Passover ritual highlights hope

Message of redemption, freedom is focus at Seder for people with AIDS

April 14, 2000|By John Rivera | John Rivera,SUN STAFF

An interfaith gathering of people with AIDS, their friends and their families assembled last night to reflect on the illness and its effects in light of the Israelite story of liberation from slavery.

The first Seder of Hope: an Interfaith Gathering for People Touched by AIDS drew about 125 to Har Sinai Congregation in Upper Park Heights for a mock Seder the week before Passover.

"This is our story of redemption," said Rabbi Steven Fink of Temple Oheb Shalom, also in Upper Park Heights, as he began the ritual. "This is our Seder, our meal of hope."

Cantors Melvin Luterman of Oheb Shalom and Nancy Ginsburg of Har Sinai sang as the blessing was pronounced over the cup of wine and the holiday lights were kindled.

The Seder was sponsored by the Steven Kaufman AIDS Outreach Project, a program of Jewish Family Services. The project is named for Steven Kaufman, a Pikesville native who died of AIDS at age 32 a decade ago.

Since then, his parents, Buddy and Linda Kaufman, have funded the project to help other families facing the challenges they faced.

"Steven was our son," Buddy Kaufman said. "This is meaningful to us because anything we can do in Steven's memory to help the AIDS cause and give hope to people is meaningful to us."

Diane Israel, coordinator of the project, read a short midrash, a commentary on a biblical text, before the Seder began. As the Israelites fleeing the pharaoh approached the Sea of Reeds, they heard a voice that told them to link hands and not let go. They obeyed "and 600,000 of God's children crossed to safety," she said.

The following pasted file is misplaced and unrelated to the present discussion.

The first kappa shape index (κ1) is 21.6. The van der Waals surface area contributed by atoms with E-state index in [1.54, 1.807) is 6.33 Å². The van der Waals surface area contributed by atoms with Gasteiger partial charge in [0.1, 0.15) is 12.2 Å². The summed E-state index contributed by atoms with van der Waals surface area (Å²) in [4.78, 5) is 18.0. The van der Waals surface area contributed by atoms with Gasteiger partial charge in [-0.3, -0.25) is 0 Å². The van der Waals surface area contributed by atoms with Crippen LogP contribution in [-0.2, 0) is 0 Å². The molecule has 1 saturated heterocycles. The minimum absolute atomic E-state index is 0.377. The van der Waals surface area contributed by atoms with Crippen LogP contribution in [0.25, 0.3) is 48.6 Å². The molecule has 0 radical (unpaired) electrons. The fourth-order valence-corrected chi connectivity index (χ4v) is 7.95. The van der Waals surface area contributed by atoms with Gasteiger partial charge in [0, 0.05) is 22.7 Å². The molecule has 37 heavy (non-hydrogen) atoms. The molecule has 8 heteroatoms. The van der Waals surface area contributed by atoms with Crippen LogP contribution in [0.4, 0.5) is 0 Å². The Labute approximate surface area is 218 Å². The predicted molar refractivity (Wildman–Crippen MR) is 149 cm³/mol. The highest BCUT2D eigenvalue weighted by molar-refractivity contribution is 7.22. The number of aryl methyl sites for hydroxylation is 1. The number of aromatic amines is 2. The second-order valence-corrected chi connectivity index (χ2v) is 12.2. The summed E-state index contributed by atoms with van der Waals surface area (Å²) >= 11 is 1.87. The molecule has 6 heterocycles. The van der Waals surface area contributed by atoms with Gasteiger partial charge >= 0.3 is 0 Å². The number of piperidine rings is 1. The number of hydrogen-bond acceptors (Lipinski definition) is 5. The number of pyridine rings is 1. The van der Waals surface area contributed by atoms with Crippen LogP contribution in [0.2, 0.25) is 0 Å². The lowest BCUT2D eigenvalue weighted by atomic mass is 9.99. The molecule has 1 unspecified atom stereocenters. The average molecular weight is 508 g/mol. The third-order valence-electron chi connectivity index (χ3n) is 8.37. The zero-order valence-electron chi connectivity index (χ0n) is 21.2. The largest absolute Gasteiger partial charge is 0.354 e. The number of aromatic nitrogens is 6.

But the pharaoh's army, hearing the same voice, tried to cross as individuals. "One by one, these children of God drowned," Israel said. "Tonight is a night when the true meaning of linking hands stands strong."

It is common to use a Haggada -- a book containing the ritual for the Seder -- with a particular theme, and last night's was prayers and songs related to HIV/AIDS. In addition to the traditional melodies of the Seder, the Positive Voices of Baltimore, five men with AIDS, sang songs including "Remember to Remember," by a composer who died of AIDS, and "Names," about the renowned AIDS quilt.

The 10 plagues visited upon the pharaoh and the Egyptians in the Book of Exodus, are usually recounted by pouring 10 drops of wine. Last night, an 11th was poured for AIDS while a prayer was recited: "We pour a drop of wine in memory of those we have lost while we pray for those living with AIDS and HIV in the hope that soon there will be a cure."

Although AIDS is considered by many to be the plague of the 20th century, Israel said, that perspective can be counterproductive.

"What we don't want to do is look at AIDS as a plague," she said. "We know we can control it, because we can prevent it. The Exodus is a story of liberation and freedom. And that's what this is all about, too."

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